Yesterday was the 60th anniversary of Rosa Parks' refusal to move to the back of a city bus, a key moment in the ongoing drive for racial equality. As the WaPo tells it, Parks was no "meek seamstress" but "a battle-tested activist," part of an organized drive to stop discrimination in Alabama. Major feats of progress, her story shows, don't come by accident or whim, but by heroism and struggle.


Returning rain, first predicted for Monday, finally showed up late Tuesday. The rain (and mountain snow) will be here for a while.



This is a "fisher." No, not a member of the family that used to own a flour mill and KOMO, it's a weasel-like critter. It's endangered. State wildlife officials home to re-introduce it into the Cascades. (AP)

The U.S. House of Representatives voted to rename the Nisqually National Wildlife Refuge after Billy Frank Jr., the late Indian fishing-rights champion. (Joel Connelly)



Civil-rights advocates say Seattle Police made a "marked improvement" in dealings with Black Friday protesters, compared to last year. But the activists still say police were "hostile in a different manner." (Slog)

Jesse Jackson, in town recently, defended local Black Lives Matter protesters, and said police departments need to do more to police themselves. (KCPQ)

Remember the story last week about the South Lake Union restaurant that offered free sandwiches on its opening day, but where two low-oncome seniors were turned away? The restaurant now blames the building's security contractor. (Slog)

"Terrorism against Planned Parenthood was predictable. In fact, pro-choice advocates predicted it." (Erica C. Barnett)


Crosscut has a detailed piece about the ongoing drive to unionize the UW faculty.

The State Supreme Court upheld the City of SeaTac's $15 minimum-wage law for airport workers. (Slog)


Seattle Subway, the group campaigning for more Seattle-only rail transit, also has ideas about Sound Transit's region-wide plans. Specifically, Seattle Subway wants Sound Transit to extend its funding authority so it can more quickly finish light rail from Everett to Tacoma and from Seattle to the Eastside. (KING)

The state needs dozens of new ferry workers. (KCPQ)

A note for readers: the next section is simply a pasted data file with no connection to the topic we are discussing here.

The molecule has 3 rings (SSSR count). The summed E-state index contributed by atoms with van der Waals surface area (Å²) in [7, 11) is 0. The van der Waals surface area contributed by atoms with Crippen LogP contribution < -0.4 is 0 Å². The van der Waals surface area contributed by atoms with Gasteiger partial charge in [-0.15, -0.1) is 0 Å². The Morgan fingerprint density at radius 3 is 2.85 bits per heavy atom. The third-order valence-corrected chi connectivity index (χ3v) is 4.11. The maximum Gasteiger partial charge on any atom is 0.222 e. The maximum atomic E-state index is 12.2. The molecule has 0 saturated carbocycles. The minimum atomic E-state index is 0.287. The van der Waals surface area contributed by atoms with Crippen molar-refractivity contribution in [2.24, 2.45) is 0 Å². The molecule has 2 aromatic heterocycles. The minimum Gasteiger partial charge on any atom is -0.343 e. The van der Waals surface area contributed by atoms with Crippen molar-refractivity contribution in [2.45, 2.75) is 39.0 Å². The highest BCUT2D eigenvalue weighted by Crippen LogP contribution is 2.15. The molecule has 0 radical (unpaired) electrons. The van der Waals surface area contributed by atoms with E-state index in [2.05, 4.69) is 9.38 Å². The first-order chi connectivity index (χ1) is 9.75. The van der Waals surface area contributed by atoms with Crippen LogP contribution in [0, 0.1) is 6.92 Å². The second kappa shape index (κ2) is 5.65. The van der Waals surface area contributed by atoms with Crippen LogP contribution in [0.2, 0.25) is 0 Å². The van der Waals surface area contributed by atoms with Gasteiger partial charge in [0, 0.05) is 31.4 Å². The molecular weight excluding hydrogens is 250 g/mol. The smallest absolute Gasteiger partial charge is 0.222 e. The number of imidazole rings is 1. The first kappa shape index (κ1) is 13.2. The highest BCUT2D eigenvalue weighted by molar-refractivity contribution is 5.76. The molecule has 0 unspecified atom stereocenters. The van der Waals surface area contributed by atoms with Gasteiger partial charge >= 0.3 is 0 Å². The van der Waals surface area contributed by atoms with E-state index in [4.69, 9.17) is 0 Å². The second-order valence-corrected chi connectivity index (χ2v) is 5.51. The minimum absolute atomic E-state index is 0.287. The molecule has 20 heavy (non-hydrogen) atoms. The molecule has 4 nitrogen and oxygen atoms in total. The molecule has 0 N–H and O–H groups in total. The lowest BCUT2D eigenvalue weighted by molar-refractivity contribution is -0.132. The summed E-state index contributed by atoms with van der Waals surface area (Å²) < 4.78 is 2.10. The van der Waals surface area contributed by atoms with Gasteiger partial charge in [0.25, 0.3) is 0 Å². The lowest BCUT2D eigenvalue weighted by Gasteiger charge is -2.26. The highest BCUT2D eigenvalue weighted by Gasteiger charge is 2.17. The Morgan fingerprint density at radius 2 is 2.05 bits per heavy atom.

Thanks to the City's recently reenwed Multi Family Tax Exemption Program, some 2,000 "affordable" housing units are now under construction or being planned. (KIRO-TV)


Burien is hiring a PR agency to give it a new "brand image." (KIRO-TV) 


King County approved removing a mile and change of "obsolete" train tracks in Kirkland, to form an extended walking/biking trail.


McMenamin's, which has already "restored" the historic Tacoma Elks building, now also wants to take over the nearby Old City Hall. (KCPQ)

Tacoma already has city-owned cable TV. It may add city-owned broadband. (KIRO-TV)


The latest threat to Washington farms: "Little cherry disease." (KUOW) 


Retail storefronts across Vancouver are going vacant. "Global capital" landlords would rather leave them vacant than lower outrageous rents, which might threaten the properties' official valuations. (Charles Mudede)


Kshama Sawant's memoir/screed "American Socialist," originally scheduled to be out now, won't be until next summer. (Slog) 


Congress is working on resurrecting the Export-Import Bank, one of Boeing's favorite lenders. (PS Biz Journal)


There's now a storefront in Kirkland where you can get "a 3-D duplicate of you" while you wait. The resulting image can be used as an avatar in online games, or it can be 3-D printed into a small statue. (PS Biz Journal)


A major appliance recycling company has shut down, laying off 154 employees in Everett and Bothell. (Everett Herald) 


UW women's basketball vs. Portland tonight. 

Gonzaga/WSU men's basketball tonight.

We now know a little more about why longtime UW rowing coach Bob Ernst (most recently coaching the women's squad) was abruptly fired after 33 years. (KING)


"#FRENCHFACE," Euro music night with DJs Sharlese and Emmanuelle. (Revolver Bar)

"A John Waters Christmas: Holier and Dirtier." (Neptune)

Christopher Bayley, ex-King County Prosecutor, on Seattle's old police payoff system. (Town Hall)

Lost and Found with Trimpin," featuring musical instruments local artists made from "found" items. (Benaroya Hall)

GeekWire Gala. (MOHAI)

"The Gay Uncle Time," with stories and sketches about Marlene Dietrich. (Rendezvous)

Bell Witch. (Barboza)

Dom Kennedy, Casey Veggies, Jay 305, Dave B. (Showbox Sodo)

Cosmopolites, Phineas and Rob, Beg, Black Times, Roots to Branches. (Vermillion Gallery)

G. Jones, Bleep Bloop. (Q Nightclub) 

Led to Sea, performing the soundtrack from the new documentary "With Wings and Roots." (Royal Room)

"Environmental historian" Christopher Mauch, on sustainability and lessons from the past. (UW Kane Hall 210)




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